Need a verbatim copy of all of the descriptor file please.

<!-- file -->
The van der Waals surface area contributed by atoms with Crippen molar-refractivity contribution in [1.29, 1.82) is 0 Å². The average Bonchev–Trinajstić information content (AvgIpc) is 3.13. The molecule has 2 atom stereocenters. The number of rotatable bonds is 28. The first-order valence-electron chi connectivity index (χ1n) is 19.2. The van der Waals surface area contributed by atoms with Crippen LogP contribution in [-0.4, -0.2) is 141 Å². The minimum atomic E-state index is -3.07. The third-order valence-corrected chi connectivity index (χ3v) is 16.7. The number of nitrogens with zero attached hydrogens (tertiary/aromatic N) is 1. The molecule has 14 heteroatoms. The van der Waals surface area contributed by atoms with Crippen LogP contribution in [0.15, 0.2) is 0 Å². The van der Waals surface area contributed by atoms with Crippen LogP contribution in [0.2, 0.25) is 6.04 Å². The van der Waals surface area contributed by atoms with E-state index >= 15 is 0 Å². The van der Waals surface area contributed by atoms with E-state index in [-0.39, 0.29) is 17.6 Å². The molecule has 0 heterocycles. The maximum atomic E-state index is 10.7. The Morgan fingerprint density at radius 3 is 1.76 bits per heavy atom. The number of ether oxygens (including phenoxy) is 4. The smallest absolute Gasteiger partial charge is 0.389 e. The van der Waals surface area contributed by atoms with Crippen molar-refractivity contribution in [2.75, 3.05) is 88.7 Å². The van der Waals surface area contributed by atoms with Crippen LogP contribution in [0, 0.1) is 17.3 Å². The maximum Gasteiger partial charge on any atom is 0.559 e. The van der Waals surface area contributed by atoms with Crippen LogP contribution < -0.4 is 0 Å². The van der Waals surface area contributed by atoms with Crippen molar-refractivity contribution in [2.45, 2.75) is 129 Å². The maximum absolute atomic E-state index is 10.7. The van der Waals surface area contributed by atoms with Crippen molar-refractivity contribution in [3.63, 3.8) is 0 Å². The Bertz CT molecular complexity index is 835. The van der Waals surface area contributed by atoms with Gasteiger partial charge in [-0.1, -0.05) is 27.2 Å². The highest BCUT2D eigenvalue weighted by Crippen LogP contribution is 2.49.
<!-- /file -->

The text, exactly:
The van der Waals surface area contributed by atoms with Crippen molar-refractivity contribution in [1.29, 1.82) is 0 Å². The average Bonchev–Trinajstić information content (AvgIpc) is 3.13. The molecule has 2 atom stereocenters. The number of rotatable bonds is 28. The first-order valence-electron chi connectivity index (χ1n) is 19.2. The van der Waals surface area contributed by atoms with Crippen LogP contribution in [-0.4, -0.2) is 141 Å². The minimum atomic E-state index is -3.07. The third-order valence-corrected chi connectivity index (χ3v) is 16.7. The number of nitrogens with zero attached hydrogens (tertiary/aromatic N) is 1. The molecule has 14 heteroatoms. The van der Waals surface area contributed by atoms with Crippen LogP contribution in [0.15, 0.2) is 0 Å². The van der Waals surface area contributed by atoms with Crippen LogP contribution in [0.2, 0.25) is 6.04 Å². The van der Waals surface area contributed by atoms with E-state index >= 15 is 0 Å². The van der Waals surface area contributed by atoms with E-state index in [-0.39, 0.29) is 17.6 Å². The molecule has 0 heterocycles. The maximum atomic E-state index is 10.7. The Morgan fingerprint density at radius 3 is 1.76 bits per heavy atom. The number of ether oxygens (including phenoxy) is 4. The smallest absolute Gasteiger partial charge is 0.389 e. The van der Waals surface area contributed by atoms with Crippen molar-refractivity contribution in [2.75, 3.05) is 88.7 Å². The van der Waals surface area contributed by atoms with Crippen LogP contribution in [0, 0.1) is 17.3 Å². The maximum Gasteiger partial charge on any atom is 0.559 e. The van der Waals surface area contributed by atoms with Crippen LogP contribution < -0.4 is 0 Å². The van der Waals surface area contributed by atoms with Crippen molar-refractivity contribution in [2.45, 2.75) is 129 Å². The maximum absolute atomic E-state index is 10.7. The van der Waals surface area contributed by atoms with Crippen molar-refractivity contribution in [3.63, 3.8) is 0 Å². The Bertz CT molecular complexity index is 835. The van der Waals surface area contributed by atoms with Gasteiger partial charge in [-0.1, -0.05) is 27.2 Å². The highest BCUT2D eigenvalue weighted by Crippen LogP contribution is 2.49.